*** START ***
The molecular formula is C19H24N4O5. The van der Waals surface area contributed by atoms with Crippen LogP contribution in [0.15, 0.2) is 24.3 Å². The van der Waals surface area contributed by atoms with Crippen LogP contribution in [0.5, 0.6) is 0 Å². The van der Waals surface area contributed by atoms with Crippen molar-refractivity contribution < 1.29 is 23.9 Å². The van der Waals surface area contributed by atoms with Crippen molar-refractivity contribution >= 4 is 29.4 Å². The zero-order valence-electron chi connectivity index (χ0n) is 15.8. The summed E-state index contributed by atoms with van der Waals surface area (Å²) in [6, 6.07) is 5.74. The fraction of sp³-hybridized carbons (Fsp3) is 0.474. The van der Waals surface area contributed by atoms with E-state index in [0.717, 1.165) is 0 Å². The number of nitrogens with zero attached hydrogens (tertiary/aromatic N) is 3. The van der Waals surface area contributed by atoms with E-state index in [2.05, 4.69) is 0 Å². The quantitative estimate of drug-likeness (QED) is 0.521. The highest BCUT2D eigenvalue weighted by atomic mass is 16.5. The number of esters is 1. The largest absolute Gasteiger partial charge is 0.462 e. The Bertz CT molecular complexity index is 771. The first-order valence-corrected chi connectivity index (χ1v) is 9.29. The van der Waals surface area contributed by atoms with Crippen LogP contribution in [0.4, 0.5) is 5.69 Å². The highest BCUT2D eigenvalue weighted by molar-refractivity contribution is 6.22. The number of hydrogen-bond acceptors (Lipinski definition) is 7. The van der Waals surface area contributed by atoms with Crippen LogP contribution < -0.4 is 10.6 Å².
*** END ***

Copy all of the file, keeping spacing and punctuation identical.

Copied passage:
The molecular formula is C19H24N4O5. The van der Waals surface area contributed by atoms with Crippen LogP contribution in [0.15, 0.2) is 24.3 Å². The van der Waals surface area contributed by atoms with Crippen LogP contribution in [0.5, 0.6) is 0 Å². The van der Waals surface area contributed by atoms with Crippen molar-refractivity contribution < 1.29 is 23.9 Å². The van der Waals surface area contributed by atoms with Crippen molar-refractivity contribution >= 4 is 29.4 Å². The zero-order valence-electron chi connectivity index (χ0n) is 15.8. The summed E-state index contributed by atoms with van der Waals surface area (Å²) in [6, 6.07) is 5.74. The fraction of sp³-hybridized carbons (Fsp3) is 0.474. The van der Waals surface area contributed by atoms with E-state index in [0.717, 1.165) is 0 Å². The number of nitrogens with zero attached hydrogens (tertiary/aromatic N) is 3. The van der Waals surface area contributed by atoms with E-state index in [2.05, 4.69) is 0 Å². The quantitative estimate of drug-likeness (QED) is 0.521. The highest BCUT2D eigenvalue weighted by atomic mass is 16.5. The number of esters is 1. The largest absolute Gasteiger partial charge is 0.462 e. The Bertz CT molecular complexity index is 771. The first-order valence-corrected chi connectivity index (χ1v) is 9.29. The van der Waals surface area contributed by atoms with Crippen LogP contribution in [0.4, 0.5) is 5.69 Å². The highest BCUT2D eigenvalue weighted by molar-refractivity contribution is 6.22. The number of hydrogen-bond acceptors (Lipinski definition) is 7. The van der Waals surface area contributed by atoms with Crippen LogP contribution < -0.4 is 10.6 Å².